What if our only New Year’s Resolution was to pay attention with appreciation?
Right here. Right now. To this moment, not to some future hope or expectation. To be grateful for all that is. Just this. I’m going to try it.
Thud. Thump. Thwop. Scurry. Scuttle. Scoot. They slithered around our home squirming away from any attempt to settle in for the night. BAM! They thwacked at each other’s bedroom doors.
“Mommy, read,” they’d plead, “read.”
“First, brusha, brusha brusha,” I’d say, hounding them for the hundredth time to blurb some bubble-gum flavored toothpaste on their primary-colored Sesame St. toothbrush. I wanted a superficial swishing at the very least.
And then came the repetitive ritual, which taught me the spiritual lesson of paying attention. Rocking. Reading. Our toddlers rounded up their Care Bears, Teddy, Red Dinosaur and as many soft “fwiends” as they could. As they gathered what they loved, as they showed gratitude for their present world, they’d say, “One more, Mommy. Wait. One more.” They’d produce yet another something, which to me might have appeared trivial. To these young teachers of mine, their favorite furry slippers gave them increased practice in loving what they had.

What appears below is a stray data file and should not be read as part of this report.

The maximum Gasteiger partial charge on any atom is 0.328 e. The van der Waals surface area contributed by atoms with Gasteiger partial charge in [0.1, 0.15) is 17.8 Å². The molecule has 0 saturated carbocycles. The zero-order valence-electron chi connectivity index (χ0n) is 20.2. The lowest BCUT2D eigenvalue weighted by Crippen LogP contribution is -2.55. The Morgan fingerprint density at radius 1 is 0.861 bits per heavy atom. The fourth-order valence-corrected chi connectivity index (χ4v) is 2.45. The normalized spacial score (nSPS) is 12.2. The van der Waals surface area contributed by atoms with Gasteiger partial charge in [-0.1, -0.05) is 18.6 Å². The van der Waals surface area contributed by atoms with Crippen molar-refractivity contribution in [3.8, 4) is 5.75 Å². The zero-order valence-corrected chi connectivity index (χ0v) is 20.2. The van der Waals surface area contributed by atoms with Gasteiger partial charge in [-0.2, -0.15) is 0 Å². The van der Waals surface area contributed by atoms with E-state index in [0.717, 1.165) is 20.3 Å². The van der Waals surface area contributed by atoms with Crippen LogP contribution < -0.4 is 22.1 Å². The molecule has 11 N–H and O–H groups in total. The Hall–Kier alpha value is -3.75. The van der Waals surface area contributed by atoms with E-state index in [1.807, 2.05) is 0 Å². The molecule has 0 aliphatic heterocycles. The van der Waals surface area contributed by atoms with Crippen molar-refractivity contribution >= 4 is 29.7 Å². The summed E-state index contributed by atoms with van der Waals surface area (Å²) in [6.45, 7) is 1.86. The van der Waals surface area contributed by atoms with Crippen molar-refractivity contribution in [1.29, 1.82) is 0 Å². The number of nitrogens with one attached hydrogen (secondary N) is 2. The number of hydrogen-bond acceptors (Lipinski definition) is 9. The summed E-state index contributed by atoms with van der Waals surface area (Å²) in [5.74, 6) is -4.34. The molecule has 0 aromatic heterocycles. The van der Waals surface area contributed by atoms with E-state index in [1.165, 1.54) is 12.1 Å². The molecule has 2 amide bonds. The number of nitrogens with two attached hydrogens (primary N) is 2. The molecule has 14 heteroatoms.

And then, for the hundred and ninety-ninth time, they’d find Good Night Moon. Reading Good Night Moon developed in all of us an attitude of gratitude. Saying good night to every toy they could see, any person they could imagine, or any part of their world within earshot, paved a thankful way to slip into dreams. Our children contacted their gratitude as they fell asleep.
In the book, Bunny says goodnight to a comb, a brush and all the beloved objects in the room.
Then my children would begin, “G’night Mommy. Where’s Daddy? Oh, and Pepere, I have to say g’night to Pepere too.”
Having been all tucked in for the ninety-ninth time, they’d spring out of bed, sprint down the hall, slide on the rubber feet of their “bunny suit,” squirm up Dad’s comfy sofa and say, “G’night, Daddy.”
Then, waddling back toward me waiting in the rocking chair with the picture book, they’d yell, “I love you, Daddy.”
LOVING WHAT IS:
The rituals of being pleased with what is were seductive to the children. They owned a knowing we can lose as adults: contentment.
Every evening I’d read Good Night Moon, maybe ten times. Every time, they repeated the name of each object in Bunny’s room, and each object of their own. I read this book over and over, and they demanded it again and again. Eventually we all knew it by heart. As I read about Bunny saying goodnight to kittens and mittens, they’d dash to the drawer, do a U-turn, deliver the tiny black thick woolen mittens that their great-grandmother, Memere, had knit, “G’night mittens. G’night Memere. Good night air. Good night noises everywhere.”
CHILDREN’S FIRST MANTRA:
They’d point to Bunny’s rug, roar and then point, “G’night Tiger. G’night toothbrush, g’night night light.” The mantra in “g’night, Moon” became a meditation, an end-of-the day banquet.
What if we return to that practice?
ATTITUDE OF GRATITUDE:
What if, for New Years, we resolve to fall asleep each night naming the things we hold dear?
What if we let three simple things, or people alive or dead, to enter our pre-sleep mind as we appreciate them, maybe even write them?
What if we let gratitude fill our hearts as we relax into a sense of contentment?